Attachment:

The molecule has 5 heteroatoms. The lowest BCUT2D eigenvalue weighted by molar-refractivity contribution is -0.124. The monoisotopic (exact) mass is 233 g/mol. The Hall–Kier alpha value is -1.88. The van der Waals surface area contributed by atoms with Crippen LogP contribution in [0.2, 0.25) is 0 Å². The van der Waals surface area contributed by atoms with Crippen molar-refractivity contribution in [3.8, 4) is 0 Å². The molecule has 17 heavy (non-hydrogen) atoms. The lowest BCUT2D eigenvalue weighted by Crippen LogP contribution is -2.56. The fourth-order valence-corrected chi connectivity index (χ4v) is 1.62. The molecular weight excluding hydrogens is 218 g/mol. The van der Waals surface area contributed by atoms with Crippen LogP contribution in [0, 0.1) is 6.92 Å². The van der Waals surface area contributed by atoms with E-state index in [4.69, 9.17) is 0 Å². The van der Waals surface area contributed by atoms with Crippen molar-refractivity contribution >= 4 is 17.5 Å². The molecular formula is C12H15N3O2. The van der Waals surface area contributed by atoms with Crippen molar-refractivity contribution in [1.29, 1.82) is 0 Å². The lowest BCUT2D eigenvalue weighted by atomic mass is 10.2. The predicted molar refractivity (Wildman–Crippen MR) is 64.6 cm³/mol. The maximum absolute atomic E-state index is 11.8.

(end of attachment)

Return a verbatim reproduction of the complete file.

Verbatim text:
The molecule has 5 heteroatoms. The lowest BCUT2D eigenvalue weighted by molar-refractivity contribution is -0.124. The monoisotopic (exact) mass is 233 g/mol. The Hall–Kier alpha value is -1.88. The van der Waals surface area contributed by atoms with Crippen LogP contribution in [0.2, 0.25) is 0 Å². The van der Waals surface area contributed by atoms with Crippen molar-refractivity contribution in [3.8, 4) is 0 Å². The molecule has 17 heavy (non-hydrogen) atoms. The lowest BCUT2D eigenvalue weighted by Crippen LogP contribution is -2.56. The fourth-order valence-corrected chi connectivity index (χ4v) is 1.62. The molecular weight excluding hydrogens is 218 g/mol. The van der Waals surface area contributed by atoms with Crippen LogP contribution in [0, 0.1) is 6.92 Å². The van der Waals surface area contributed by atoms with E-state index in [4.69, 9.17) is 0 Å². The van der Waals surface area contributed by atoms with Crippen molar-refractivity contribution >= 4 is 17.5 Å². The molecular formula is C12H15N3O2. The van der Waals surface area contributed by atoms with Crippen molar-refractivity contribution in [1.29, 1.82) is 0 Å². The lowest BCUT2D eigenvalue weighted by atomic mass is 10.2. The predicted molar refractivity (Wildman–Crippen MR) is 64.6 cm³/mol. The maximum absolute atomic E-state index is 11.8.